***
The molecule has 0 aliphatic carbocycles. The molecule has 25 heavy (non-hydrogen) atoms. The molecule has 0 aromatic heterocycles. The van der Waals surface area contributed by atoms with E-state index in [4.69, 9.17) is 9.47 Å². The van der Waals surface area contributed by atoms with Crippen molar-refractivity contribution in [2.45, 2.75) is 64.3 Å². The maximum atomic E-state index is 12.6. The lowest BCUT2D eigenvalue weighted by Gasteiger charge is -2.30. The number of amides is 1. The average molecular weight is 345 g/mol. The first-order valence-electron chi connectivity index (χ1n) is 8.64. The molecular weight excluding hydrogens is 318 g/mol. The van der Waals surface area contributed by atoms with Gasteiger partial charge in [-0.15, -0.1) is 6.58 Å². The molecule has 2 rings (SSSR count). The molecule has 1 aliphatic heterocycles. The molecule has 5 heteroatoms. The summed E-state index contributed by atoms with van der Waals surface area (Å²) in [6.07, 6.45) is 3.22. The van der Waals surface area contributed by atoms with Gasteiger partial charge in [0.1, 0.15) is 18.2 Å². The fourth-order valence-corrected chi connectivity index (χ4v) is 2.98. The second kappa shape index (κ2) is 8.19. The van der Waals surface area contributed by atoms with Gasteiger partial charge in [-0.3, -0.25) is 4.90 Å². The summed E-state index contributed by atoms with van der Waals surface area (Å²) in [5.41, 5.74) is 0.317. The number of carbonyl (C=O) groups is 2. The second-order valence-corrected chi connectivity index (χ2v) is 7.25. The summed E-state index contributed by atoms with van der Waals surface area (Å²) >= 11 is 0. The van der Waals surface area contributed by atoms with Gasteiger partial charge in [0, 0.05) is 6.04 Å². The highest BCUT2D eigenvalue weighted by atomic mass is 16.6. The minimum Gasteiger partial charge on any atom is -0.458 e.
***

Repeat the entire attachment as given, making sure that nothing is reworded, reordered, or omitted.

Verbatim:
The molecule has 0 aliphatic carbocycles. The molecule has 25 heavy (non-hydrogen) atoms. The molecule has 0 aromatic heterocycles. The van der Waals surface area contributed by atoms with E-state index in [4.69, 9.17) is 9.47 Å². The van der Waals surface area contributed by atoms with Crippen molar-refractivity contribution in [2.45, 2.75) is 64.3 Å². The maximum atomic E-state index is 12.6. The lowest BCUT2D eigenvalue weighted by Gasteiger charge is -2.30. The number of amides is 1. The average molecular weight is 345 g/mol. The first-order valence-electron chi connectivity index (χ1n) is 8.64. The molecular weight excluding hydrogens is 318 g/mol. The van der Waals surface area contributed by atoms with Gasteiger partial charge in [-0.15, -0.1) is 6.58 Å². The molecule has 2 rings (SSSR count). The molecule has 1 aliphatic heterocycles. The molecule has 5 heteroatoms. The summed E-state index contributed by atoms with van der Waals surface area (Å²) in [6.07, 6.45) is 3.22. The van der Waals surface area contributed by atoms with Gasteiger partial charge in [0.1, 0.15) is 18.2 Å². The fourth-order valence-corrected chi connectivity index (χ4v) is 2.98. The second kappa shape index (κ2) is 8.19. The van der Waals surface area contributed by atoms with Gasteiger partial charge in [-0.3, -0.25) is 4.90 Å². The summed E-state index contributed by atoms with van der Waals surface area (Å²) in [5.41, 5.74) is 0.317. The number of carbonyl (C=O) groups is 2. The second-order valence-corrected chi connectivity index (χ2v) is 7.25. The summed E-state index contributed by atoms with van der Waals surface area (Å²) >= 11 is 0. The van der Waals surface area contributed by atoms with Gasteiger partial charge in [0, 0.05) is 6.04 Å². The highest BCUT2D eigenvalue weighted by atomic mass is 16.6. The minimum Gasteiger partial charge on any atom is -0.458 e.